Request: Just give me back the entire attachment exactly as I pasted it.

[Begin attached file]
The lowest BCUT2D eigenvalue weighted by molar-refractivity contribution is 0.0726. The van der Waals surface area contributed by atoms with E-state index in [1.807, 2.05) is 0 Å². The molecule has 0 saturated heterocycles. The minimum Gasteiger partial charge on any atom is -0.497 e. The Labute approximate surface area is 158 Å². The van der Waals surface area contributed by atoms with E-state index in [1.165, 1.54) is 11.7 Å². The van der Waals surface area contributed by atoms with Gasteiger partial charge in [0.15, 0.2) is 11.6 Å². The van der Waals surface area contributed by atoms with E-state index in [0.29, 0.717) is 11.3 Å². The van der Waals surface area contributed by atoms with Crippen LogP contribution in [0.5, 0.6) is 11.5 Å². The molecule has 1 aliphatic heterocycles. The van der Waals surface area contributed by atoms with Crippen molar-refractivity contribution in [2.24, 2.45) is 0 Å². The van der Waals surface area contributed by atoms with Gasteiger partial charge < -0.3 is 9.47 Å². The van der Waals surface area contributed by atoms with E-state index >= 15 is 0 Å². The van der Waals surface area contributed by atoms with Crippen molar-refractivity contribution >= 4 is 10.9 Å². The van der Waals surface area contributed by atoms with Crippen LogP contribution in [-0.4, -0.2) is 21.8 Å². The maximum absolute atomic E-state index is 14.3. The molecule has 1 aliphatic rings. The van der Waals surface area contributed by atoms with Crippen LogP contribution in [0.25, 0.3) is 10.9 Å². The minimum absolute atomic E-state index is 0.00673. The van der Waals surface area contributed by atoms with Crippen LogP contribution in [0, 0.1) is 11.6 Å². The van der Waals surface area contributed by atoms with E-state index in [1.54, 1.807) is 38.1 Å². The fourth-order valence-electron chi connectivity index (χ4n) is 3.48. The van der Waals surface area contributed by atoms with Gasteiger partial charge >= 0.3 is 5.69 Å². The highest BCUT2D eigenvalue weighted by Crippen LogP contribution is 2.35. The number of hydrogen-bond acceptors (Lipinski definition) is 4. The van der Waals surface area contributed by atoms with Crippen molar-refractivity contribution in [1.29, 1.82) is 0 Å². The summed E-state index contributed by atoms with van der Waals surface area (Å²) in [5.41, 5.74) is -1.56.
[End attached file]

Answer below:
The lowest BCUT2D eigenvalue weighted by molar-refractivity contribution is 0.0726. The van der Waals surface area contributed by atoms with E-state index in [1.807, 2.05) is 0 Å². The molecule has 0 saturated heterocycles. The minimum Gasteiger partial charge on any atom is -0.497 e. The Labute approximate surface area is 158 Å². The van der Waals surface area contributed by atoms with E-state index in [1.165, 1.54) is 11.7 Å². The van der Waals surface area contributed by atoms with Gasteiger partial charge in [0.15, 0.2) is 11.6 Å². The van der Waals surface area contributed by atoms with E-state index in [0.29, 0.717) is 11.3 Å². The van der Waals surface area contributed by atoms with Crippen LogP contribution in [0.5, 0.6) is 11.5 Å². The molecule has 1 aliphatic heterocycles. The van der Waals surface area contributed by atoms with Crippen molar-refractivity contribution in [2.24, 2.45) is 0 Å². The van der Waals surface area contributed by atoms with Gasteiger partial charge < -0.3 is 9.47 Å². The van der Waals surface area contributed by atoms with E-state index >= 15 is 0 Å². The van der Waals surface area contributed by atoms with Crippen molar-refractivity contribution >= 4 is 10.9 Å². The van der Waals surface area contributed by atoms with Crippen LogP contribution in [-0.4, -0.2) is 21.8 Å². The maximum absolute atomic E-state index is 14.3. The molecule has 1 aliphatic rings. The van der Waals surface area contributed by atoms with Crippen LogP contribution in [0.25, 0.3) is 10.9 Å². The minimum absolute atomic E-state index is 0.00673. The van der Waals surface area contributed by atoms with Crippen LogP contribution in [0, 0.1) is 11.6 Å². The van der Waals surface area contributed by atoms with E-state index in [1.54, 1.807) is 38.1 Å². The fourth-order valence-electron chi connectivity index (χ4n) is 3.48. The van der Waals surface area contributed by atoms with Gasteiger partial charge >= 0.3 is 5.69 Å². The highest BCUT2D eigenvalue weighted by Crippen LogP contribution is 2.35. The number of hydrogen-bond acceptors (Lipinski definition) is 4. The van der Waals surface area contributed by atoms with Crippen molar-refractivity contribution in [1.29, 1.82) is 0 Å². The summed E-state index contributed by atoms with van der Waals surface area (Å²) in [5.41, 5.74) is -1.56.